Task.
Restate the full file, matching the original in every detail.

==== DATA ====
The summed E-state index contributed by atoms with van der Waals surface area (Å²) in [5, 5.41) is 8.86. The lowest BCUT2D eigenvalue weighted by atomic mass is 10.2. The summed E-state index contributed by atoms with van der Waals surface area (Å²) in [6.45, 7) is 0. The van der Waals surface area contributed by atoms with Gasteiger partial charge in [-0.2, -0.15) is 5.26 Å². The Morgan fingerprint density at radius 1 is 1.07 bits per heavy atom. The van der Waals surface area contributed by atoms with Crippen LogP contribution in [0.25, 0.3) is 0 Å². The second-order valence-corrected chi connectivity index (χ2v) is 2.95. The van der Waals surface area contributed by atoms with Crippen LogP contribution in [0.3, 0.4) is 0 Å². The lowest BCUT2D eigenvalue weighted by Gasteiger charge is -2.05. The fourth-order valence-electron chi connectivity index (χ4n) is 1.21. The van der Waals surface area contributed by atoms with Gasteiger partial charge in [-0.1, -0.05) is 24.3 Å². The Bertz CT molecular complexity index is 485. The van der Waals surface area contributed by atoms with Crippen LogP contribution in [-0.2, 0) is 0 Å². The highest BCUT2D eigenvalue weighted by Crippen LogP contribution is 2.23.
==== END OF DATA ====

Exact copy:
The summed E-state index contributed by atoms with van der Waals surface area (Å²) in [5, 5.41) is 8.86. The lowest BCUT2D eigenvalue weighted by atomic mass is 10.2. The summed E-state index contributed by atoms with van der Waals surface area (Å²) in [6.45, 7) is 0. The van der Waals surface area contributed by atoms with Gasteiger partial charge in [-0.2, -0.15) is 5.26 Å². The Morgan fingerprint density at radius 1 is 1.07 bits per heavy atom. The van der Waals surface area contributed by atoms with Crippen LogP contribution in [0.25, 0.3) is 0 Å². The second-order valence-corrected chi connectivity index (χ2v) is 2.95. The van der Waals surface area contributed by atoms with Crippen LogP contribution in [0.3, 0.4) is 0 Å². The lowest BCUT2D eigenvalue weighted by Gasteiger charge is -2.05. The fourth-order valence-electron chi connectivity index (χ4n) is 1.21. The van der Waals surface area contributed by atoms with Gasteiger partial charge in [-0.1, -0.05) is 24.3 Å². The Bertz CT molecular complexity index is 485. The van der Waals surface area contributed by atoms with Crippen LogP contribution in [-0.2, 0) is 0 Å². The highest BCUT2D eigenvalue weighted by Crippen LogP contribution is 2.23.